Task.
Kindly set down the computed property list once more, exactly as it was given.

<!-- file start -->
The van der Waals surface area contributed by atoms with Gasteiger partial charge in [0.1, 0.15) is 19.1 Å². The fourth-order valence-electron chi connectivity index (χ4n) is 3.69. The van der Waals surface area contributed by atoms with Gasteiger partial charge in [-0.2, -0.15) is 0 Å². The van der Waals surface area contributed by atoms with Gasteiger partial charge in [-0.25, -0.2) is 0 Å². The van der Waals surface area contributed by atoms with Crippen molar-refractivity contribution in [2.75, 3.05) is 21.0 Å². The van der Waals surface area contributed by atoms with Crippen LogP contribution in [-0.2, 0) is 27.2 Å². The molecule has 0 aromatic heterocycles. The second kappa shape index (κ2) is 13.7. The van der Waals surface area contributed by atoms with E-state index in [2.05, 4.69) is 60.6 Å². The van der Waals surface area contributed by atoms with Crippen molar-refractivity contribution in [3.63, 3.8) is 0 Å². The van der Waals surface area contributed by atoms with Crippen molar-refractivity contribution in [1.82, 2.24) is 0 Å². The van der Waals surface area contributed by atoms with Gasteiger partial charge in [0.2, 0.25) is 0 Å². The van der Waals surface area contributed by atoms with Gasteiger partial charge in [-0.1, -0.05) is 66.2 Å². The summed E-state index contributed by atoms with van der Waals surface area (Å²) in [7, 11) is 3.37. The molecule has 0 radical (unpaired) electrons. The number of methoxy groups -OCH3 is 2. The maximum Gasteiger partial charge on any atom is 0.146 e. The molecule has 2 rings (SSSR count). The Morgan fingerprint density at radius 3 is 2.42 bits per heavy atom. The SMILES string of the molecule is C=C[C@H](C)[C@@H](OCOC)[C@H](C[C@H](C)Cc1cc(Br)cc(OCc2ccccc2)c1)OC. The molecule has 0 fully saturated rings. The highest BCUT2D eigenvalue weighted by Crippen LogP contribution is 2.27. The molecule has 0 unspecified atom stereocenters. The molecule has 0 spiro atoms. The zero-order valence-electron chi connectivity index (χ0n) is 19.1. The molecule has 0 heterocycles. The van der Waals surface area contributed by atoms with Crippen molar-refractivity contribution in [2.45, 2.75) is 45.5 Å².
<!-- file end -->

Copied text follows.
The van der Waals surface area contributed by atoms with Gasteiger partial charge in [0.1, 0.15) is 19.1 Å². The fourth-order valence-electron chi connectivity index (χ4n) is 3.69. The van der Waals surface area contributed by atoms with Gasteiger partial charge in [-0.2, -0.15) is 0 Å². The van der Waals surface area contributed by atoms with Gasteiger partial charge in [-0.25, -0.2) is 0 Å². The van der Waals surface area contributed by atoms with Crippen molar-refractivity contribution in [2.75, 3.05) is 21.0 Å². The van der Waals surface area contributed by atoms with Crippen LogP contribution in [-0.2, 0) is 27.2 Å². The molecule has 0 aromatic heterocycles. The second kappa shape index (κ2) is 13.7. The van der Waals surface area contributed by atoms with E-state index in [2.05, 4.69) is 60.6 Å². The van der Waals surface area contributed by atoms with Crippen molar-refractivity contribution in [3.63, 3.8) is 0 Å². The van der Waals surface area contributed by atoms with Crippen molar-refractivity contribution in [1.82, 2.24) is 0 Å². The van der Waals surface area contributed by atoms with Gasteiger partial charge in [0.2, 0.25) is 0 Å². The van der Waals surface area contributed by atoms with Gasteiger partial charge in [-0.1, -0.05) is 66.2 Å². The summed E-state index contributed by atoms with van der Waals surface area (Å²) in [7, 11) is 3.37. The molecule has 0 radical (unpaired) electrons. The number of methoxy groups -OCH3 is 2. The maximum Gasteiger partial charge on any atom is 0.146 e. The molecule has 2 rings (SSSR count). The Morgan fingerprint density at radius 3 is 2.42 bits per heavy atom. The SMILES string of the molecule is C=C[C@H](C)[C@@H](OCOC)[C@H](C[C@H](C)Cc1cc(Br)cc(OCc2ccccc2)c1)OC. The molecule has 0 fully saturated rings. The highest BCUT2D eigenvalue weighted by Crippen LogP contribution is 2.27. The molecule has 0 unspecified atom stereocenters. The molecule has 0 spiro atoms. The zero-order valence-electron chi connectivity index (χ0n) is 19.1. The molecule has 0 heterocycles. The van der Waals surface area contributed by atoms with Crippen molar-refractivity contribution in [2.45, 2.75) is 45.5 Å².